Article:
36. Throughout the witness statements there are frequent occasions when military sensitivity is ascribed to exhibits. At first sight, this appears to be a convincing stance, but closer examination suggests otherwise. The strongest suggestions of military sensitivity come in the statement of Dr Weatherley of the MoD, but many of these suggestions tend to be downgraded by the witness statements coming from HRC personnel, where there is a greater concern with issues of commercial sensitivity.

37. The most persistent claim for military significance lies with thermal imaging technology, but even here the statement from Mr Cundy suggests that the exhibits are not hugely secret, indeed they may not, for the most part, even be classified.

38. It is clear, on the other hand, that large numbers of documents are, or have been, commercially sensitive for HRC. This does lead one to the conclusion that they have been purloined as part of a process of commercial espionage. The original documents tend to be old, and the hand-written notes are more in the nature of indications of the nature of HRC work rather than detailed specifications. One witness uses the term “taster” and there appears to be a process of gathering information to sound out potential customers.

39. The information gathered appears to be a mixture of that which is genuinely commercially sensitive with some that is clearly past its “sell-by” date. This would suggest that the person concerned has attempted a “trawl” of possible subjects, casting the net wide in the process. This, in turn, suggests that he is not supplying a single customer, in the form of a highly-knowledgeable agency of a foreign power, which would be expected to be able to provide a precise “shopping list” of requirements. Instead, it would seem more likely that he is hoping to make sales to some kind of free-lance agent or go-between, perhaps capable of acting for other commercial interests, but without a clearly defined remit.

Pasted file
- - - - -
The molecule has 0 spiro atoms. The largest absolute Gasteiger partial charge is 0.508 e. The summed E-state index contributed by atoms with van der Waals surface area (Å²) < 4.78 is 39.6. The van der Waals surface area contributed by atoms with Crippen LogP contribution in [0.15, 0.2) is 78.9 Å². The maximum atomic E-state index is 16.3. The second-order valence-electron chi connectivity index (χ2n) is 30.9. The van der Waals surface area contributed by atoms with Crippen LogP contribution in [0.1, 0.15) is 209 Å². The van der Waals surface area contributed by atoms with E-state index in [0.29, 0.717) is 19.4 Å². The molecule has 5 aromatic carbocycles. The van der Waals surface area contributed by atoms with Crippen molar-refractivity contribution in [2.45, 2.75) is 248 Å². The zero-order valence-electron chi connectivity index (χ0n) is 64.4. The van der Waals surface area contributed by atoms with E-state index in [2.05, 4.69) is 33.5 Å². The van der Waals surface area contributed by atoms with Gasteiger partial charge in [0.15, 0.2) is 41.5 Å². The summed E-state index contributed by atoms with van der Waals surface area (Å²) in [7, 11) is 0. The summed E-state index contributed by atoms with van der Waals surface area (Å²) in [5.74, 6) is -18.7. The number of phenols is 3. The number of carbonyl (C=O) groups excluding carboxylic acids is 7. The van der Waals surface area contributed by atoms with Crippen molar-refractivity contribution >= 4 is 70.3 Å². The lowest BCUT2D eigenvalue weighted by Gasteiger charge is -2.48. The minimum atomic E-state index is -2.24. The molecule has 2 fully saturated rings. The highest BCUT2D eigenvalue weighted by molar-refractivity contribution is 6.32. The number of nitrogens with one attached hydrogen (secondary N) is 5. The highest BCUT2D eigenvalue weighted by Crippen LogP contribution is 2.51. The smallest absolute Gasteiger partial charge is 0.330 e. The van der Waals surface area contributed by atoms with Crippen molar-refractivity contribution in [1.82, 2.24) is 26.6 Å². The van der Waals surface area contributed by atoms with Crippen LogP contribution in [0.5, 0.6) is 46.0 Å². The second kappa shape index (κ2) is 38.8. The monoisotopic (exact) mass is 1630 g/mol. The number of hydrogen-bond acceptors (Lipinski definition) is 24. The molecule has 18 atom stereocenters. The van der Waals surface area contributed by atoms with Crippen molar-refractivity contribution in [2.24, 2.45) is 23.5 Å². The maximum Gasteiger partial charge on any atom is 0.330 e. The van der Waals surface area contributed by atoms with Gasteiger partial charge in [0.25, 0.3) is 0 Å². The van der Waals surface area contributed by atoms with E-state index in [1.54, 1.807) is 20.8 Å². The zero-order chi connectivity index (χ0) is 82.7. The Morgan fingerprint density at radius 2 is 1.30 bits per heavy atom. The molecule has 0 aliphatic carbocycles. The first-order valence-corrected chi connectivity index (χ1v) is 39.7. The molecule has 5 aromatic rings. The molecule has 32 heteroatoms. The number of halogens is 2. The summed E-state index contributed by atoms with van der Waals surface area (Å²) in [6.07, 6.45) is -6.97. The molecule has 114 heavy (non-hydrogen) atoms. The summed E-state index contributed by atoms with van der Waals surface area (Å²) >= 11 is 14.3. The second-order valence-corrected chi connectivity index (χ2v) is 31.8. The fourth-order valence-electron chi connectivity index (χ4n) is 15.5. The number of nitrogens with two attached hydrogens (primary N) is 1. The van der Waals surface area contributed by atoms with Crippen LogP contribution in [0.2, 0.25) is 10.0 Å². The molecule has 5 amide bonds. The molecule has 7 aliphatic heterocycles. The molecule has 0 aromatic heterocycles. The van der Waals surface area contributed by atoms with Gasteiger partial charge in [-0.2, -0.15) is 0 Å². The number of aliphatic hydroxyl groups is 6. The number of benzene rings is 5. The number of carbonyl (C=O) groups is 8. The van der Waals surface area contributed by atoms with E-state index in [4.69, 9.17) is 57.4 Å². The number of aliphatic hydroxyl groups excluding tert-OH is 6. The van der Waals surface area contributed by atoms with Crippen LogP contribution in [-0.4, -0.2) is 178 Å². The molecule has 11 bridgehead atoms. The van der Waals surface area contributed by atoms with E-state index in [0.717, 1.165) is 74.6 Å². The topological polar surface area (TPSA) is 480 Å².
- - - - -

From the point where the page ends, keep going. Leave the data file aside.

40. One note on a somewhat different point. If Dr Weatherley’s statement is correct, and many of the exhibits are of genuine military significance, then their loss would appear to be a serious breach of national security. This would imply considerable negligence in the form of a very bad lapse in security at the Hirst Research Centre. It would be interesting to know what kind of enquiry has been held into this lapse, whether it was within the company or involved the police, MoD or security services, and whether any disciplinary action has been taken against those held responsible for the security lapse. If there is no evidence of any kind of enquiry or disciplinary action, this would raise some interesting questions in relation to the current prosecution.

41. In conclusion, the material seen here appears at first sight to involve a breach of military security, but this depends very much on the views expressed by Dr Weatherley, and these are by no means fully supported by statements from HRC personnel. In their statements, a much clearer implication of commercial sensitivity comes over. Much of the material is a rag-bag of old documents and hand-written “tasters”. This hardly suggests the involvement of a high-level espionage operation, more a case of opportunistic commercially-orientated activities.